What are the clinical features of perilymph fishula? How do you investigate and confirm the diagnosis of perilymph fistula.

Unlike labyrinthine fistula, perilymph may leak from the inner ear to the middle ear either from rupture of the stapediovestibular joint, fracture of the stapes footplate or tearing of the round window membrane.

These are more often from the oval window.




  • Risk is more with Stapedectomy compared to stapedotomy (Stapedectomy > stapedotomy)
  • The surgeon creates a fistula at every stapedectomy operation and seal the opening.
  • In most operation there is enough surgical trauma to the oval window microperiosteum to lead to the production of an inflammatory repair envelope around the prosthesis sealing the opening.
  • Fistula more common c interposition technique but hearing better with prosthesis.
  • Persisting Conductive hearing loss after operation –Peri Lymphatic Fistula

2° or acquired fistula

  • Barotrauma
  • Head injury
  • Cholesteatoma
  • Neoplasia
  • Congenital
  • Spontaneous (no recognizable aetiological)


  • History of head injury or stapes or other middle ear surgery or other events associated ↑Intra Cranial Pressure such as coughing, straining / aviation/ diving.
  • Unsteadiness and dizziness c marked positional element which tends to persist until the fistula is closed either by spontaneous healing or by surgery.
  • Hearing loss: persistent or fluctuating: Sensory Neural Hearing Loss /Conductive Hearing Loss / mixed.
  • Tinnitus. (28-45%)
  • Sometime present c recurrent meningitis or CerebroSpinal Fluid  behind the TM.

Examination of ear: Unremarkable c rarely TM retraction or evidence of middle ear fluid

  • Fistula text: is usually, but not always negative(1/3) (This test is for a third opening into the inner ear) Fistula test with  electro-nystagmography – Quick phase always from the effected ear accurate but negative response doesn’t rule out diagnosis of fistula.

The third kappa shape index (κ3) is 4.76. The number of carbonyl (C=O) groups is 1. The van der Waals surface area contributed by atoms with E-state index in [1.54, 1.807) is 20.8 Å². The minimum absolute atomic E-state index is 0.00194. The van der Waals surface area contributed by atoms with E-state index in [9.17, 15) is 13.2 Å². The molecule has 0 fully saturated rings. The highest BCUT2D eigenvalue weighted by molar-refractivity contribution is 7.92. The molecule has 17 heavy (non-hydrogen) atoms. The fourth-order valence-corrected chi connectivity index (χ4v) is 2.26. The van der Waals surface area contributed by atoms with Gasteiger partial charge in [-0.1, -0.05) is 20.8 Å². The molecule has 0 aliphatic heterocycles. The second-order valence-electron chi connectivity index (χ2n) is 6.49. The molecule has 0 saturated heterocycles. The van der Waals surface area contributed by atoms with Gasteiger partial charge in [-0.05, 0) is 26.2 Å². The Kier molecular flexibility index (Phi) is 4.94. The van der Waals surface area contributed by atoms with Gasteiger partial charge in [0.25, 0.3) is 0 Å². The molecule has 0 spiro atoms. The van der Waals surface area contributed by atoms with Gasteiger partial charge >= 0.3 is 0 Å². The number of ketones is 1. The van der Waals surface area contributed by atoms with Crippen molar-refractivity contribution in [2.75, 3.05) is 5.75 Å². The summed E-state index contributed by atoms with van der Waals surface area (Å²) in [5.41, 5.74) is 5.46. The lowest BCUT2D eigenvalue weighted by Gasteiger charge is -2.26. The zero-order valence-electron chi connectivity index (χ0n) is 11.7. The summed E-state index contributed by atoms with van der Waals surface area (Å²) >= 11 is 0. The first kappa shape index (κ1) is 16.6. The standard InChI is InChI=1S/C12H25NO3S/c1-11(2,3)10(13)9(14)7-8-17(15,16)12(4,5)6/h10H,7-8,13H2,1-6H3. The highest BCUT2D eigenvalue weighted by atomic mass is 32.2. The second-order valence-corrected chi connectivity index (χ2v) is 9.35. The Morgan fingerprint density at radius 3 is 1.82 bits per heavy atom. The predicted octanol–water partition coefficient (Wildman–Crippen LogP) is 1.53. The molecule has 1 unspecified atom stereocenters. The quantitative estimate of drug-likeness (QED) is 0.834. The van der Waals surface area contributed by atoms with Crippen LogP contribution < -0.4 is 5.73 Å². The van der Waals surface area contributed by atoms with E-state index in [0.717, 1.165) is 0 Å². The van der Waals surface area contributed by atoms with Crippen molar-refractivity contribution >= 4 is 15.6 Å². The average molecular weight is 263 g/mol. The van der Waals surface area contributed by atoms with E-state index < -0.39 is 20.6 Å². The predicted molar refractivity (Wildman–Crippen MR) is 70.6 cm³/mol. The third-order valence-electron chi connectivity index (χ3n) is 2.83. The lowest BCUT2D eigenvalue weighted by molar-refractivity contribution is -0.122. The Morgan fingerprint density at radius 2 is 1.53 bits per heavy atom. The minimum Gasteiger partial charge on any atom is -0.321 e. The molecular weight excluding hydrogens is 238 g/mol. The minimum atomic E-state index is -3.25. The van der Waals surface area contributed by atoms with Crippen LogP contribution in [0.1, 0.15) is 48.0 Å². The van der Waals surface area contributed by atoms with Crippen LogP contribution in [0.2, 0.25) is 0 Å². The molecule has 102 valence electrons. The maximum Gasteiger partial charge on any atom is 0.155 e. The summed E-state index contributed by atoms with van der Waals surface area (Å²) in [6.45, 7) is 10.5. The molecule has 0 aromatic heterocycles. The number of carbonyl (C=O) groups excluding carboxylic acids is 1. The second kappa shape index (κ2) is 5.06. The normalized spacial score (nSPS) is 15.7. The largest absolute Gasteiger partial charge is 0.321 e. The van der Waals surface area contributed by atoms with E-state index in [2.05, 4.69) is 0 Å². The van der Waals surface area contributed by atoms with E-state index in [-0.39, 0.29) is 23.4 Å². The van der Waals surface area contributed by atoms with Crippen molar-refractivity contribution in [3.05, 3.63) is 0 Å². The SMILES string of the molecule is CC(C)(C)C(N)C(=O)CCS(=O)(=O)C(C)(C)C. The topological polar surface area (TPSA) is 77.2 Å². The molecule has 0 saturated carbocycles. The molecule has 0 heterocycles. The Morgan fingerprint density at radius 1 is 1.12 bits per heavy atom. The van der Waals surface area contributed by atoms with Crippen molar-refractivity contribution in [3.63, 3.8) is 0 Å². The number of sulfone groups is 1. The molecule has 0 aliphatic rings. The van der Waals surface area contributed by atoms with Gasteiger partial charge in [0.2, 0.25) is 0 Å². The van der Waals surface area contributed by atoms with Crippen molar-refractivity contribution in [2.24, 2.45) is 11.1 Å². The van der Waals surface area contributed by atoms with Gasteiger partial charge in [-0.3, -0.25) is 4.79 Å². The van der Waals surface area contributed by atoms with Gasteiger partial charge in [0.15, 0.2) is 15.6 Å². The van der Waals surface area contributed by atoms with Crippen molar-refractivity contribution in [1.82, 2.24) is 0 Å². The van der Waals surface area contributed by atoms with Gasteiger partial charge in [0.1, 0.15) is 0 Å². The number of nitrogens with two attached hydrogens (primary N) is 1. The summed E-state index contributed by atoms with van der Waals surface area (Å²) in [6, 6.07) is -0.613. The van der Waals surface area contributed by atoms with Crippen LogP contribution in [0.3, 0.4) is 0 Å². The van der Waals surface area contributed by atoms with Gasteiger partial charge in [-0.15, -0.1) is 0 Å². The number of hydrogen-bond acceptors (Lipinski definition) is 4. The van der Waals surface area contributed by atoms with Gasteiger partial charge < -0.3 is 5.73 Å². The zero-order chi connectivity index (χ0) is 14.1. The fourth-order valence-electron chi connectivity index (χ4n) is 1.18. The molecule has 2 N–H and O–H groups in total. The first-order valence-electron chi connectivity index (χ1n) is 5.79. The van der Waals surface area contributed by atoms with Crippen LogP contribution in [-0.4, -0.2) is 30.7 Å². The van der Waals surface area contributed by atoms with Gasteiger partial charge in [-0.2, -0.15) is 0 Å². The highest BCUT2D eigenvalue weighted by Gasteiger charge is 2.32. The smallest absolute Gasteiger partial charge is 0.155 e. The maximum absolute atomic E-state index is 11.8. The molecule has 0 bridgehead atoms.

• Positional nystagmus: The characteristics that differentiate the positional nystagmus from BPPV are:
    1. There is either a short or no latent period.
    2. Nystagmus is not violent as in BPPV.
    3. The duration tends to be longer c the nystagmus fatiguing slowly or not at all
    4. The nystagmus rarely reverses direction when the patient is bought to the sitting position.
    5. The nystagmus doesn’t necessarily beat toward the involved ear.
    6. The nystagmus is only occasionally rotary.


Audiometric tests

Initially: pure tone SNHL in the low frequencies

Flat loss which fluctuates & Recruitment ±

Initially speech discrimination fluctuate c the pure tone threshold, but later they may be disproportion lower than expected when compared to stapedius reflex threshold.

Frazier’s test– an improvement in pure tone threshold when lying for 30 minutes compared to sitting.

Romberg test may be +ve

Caloric test:

  • Canal paresis or hypoactive response
  • After stapedectomy high incidence of ↓ caloric response.
  • Caloric test: little value in diagnosis fistula.


  • May reveal a directioned fixed positional nystagmus but this cannot be relied upon.

Diagnosis by radioactive tracer method/ Fluorescein

  • Radioactive indium -111 DTRA is injected into the lumbar subarachnoid space.
  • The demonstration of ↑ radioactivity in nasopharyngeal secretions strongly supports the fistula.

MRI and High Resolution CT (HRCT): low predictive value

  • Intralabyrinthine air
  • Fluid in non diseased mastoid or m/e and in round window niche on T2 weighted MRI.

Diagonisis can be confirmed only by surgical exploration


Medical management:

  • Bed rest for minimum 5 days c the head of the bed elevated 30-40°.
  • Sedation and faecal softeners should be prescribed.
  • Symptoms settled – limit activity for further 10 days and avoid exertion.

Surgical management

Indication : If medical treatment fails, if symptoms persist for over 1 month.

Permeatal: Standard tympanotomy

Elevation of tympanomeatal flap

Inspect middle ear avoiding trauma as it can produce serous ooze.

If ↓d/A: Valsalva manouevre may help identify leak. Inspect round window and oval window.

If ↓G/A: Identification of the site of leak.

  • Place the patient in Tredelenberg head down position
  • ↑ Ventilatory pressure.
  • Use of intrathecal fluorescein like in Cerebrospinal Fluid leak (controversial)
  • Pragmatic approach
  • Look carefully in turn
    1. At round window and oval window
    2. Around middle ear
  • Eustachian orifice


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